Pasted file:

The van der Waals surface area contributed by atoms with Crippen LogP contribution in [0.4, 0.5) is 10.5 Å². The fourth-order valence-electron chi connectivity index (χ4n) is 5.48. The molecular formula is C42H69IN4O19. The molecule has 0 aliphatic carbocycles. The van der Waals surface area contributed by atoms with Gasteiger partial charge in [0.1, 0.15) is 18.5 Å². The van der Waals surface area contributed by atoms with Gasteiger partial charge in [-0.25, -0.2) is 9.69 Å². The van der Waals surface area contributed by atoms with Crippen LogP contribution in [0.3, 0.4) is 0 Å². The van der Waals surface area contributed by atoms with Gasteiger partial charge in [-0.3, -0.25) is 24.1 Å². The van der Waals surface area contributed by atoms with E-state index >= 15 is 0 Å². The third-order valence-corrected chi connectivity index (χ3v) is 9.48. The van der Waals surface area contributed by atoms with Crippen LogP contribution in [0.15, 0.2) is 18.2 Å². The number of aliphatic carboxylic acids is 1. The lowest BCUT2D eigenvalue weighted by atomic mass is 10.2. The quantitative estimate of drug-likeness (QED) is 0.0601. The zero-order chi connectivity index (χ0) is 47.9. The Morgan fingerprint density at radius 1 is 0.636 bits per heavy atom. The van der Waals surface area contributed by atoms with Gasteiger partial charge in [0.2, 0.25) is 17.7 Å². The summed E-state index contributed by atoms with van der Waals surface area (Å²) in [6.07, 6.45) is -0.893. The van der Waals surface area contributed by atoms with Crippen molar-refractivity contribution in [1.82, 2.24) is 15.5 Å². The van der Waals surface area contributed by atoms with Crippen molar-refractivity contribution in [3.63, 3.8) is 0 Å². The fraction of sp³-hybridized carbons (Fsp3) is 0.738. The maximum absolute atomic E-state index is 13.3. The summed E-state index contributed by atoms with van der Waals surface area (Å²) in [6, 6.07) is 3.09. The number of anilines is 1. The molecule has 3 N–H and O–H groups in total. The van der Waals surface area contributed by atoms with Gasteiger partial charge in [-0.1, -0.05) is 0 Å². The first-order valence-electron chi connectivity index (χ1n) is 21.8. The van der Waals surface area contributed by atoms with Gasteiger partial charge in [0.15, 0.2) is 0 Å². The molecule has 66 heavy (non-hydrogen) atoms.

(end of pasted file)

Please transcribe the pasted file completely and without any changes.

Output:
The van der Waals surface area contributed by atoms with Crippen LogP contribution in [0.4, 0.5) is 10.5 Å². The fourth-order valence-electron chi connectivity index (χ4n) is 5.48. The molecular formula is C42H69IN4O19. The molecule has 0 aliphatic carbocycles. The van der Waals surface area contributed by atoms with Gasteiger partial charge in [0.1, 0.15) is 18.5 Å². The van der Waals surface area contributed by atoms with Gasteiger partial charge in [-0.25, -0.2) is 9.69 Å². The van der Waals surface area contributed by atoms with Crippen LogP contribution in [0.3, 0.4) is 0 Å². The van der Waals surface area contributed by atoms with Gasteiger partial charge in [-0.3, -0.25) is 24.1 Å². The van der Waals surface area contributed by atoms with E-state index >= 15 is 0 Å². The third-order valence-corrected chi connectivity index (χ3v) is 9.48. The van der Waals surface area contributed by atoms with Crippen LogP contribution in [0.15, 0.2) is 18.2 Å². The number of aliphatic carboxylic acids is 1. The lowest BCUT2D eigenvalue weighted by atomic mass is 10.2. The quantitative estimate of drug-likeness (QED) is 0.0601. The zero-order chi connectivity index (χ0) is 47.9. The Morgan fingerprint density at radius 1 is 0.636 bits per heavy atom. The van der Waals surface area contributed by atoms with Gasteiger partial charge in [0.2, 0.25) is 17.7 Å². The summed E-state index contributed by atoms with van der Waals surface area (Å²) in [6.07, 6.45) is -0.893. The van der Waals surface area contributed by atoms with Crippen molar-refractivity contribution in [1.82, 2.24) is 15.5 Å². The van der Waals surface area contributed by atoms with Crippen molar-refractivity contribution in [3.63, 3.8) is 0 Å². The fraction of sp³-hybridized carbons (Fsp3) is 0.738. The maximum absolute atomic E-state index is 13.3. The summed E-state index contributed by atoms with van der Waals surface area (Å²) in [6, 6.07) is 3.09. The number of anilines is 1. The molecule has 3 N–H and O–H groups in total. The van der Waals surface area contributed by atoms with Gasteiger partial charge in [-0.1, -0.05) is 0 Å². The first-order valence-electron chi connectivity index (χ1n) is 21.8. The van der Waals surface area contributed by atoms with Gasteiger partial charge in [0.15, 0.2) is 0 Å². The molecule has 66 heavy (non-hydrogen) atoms.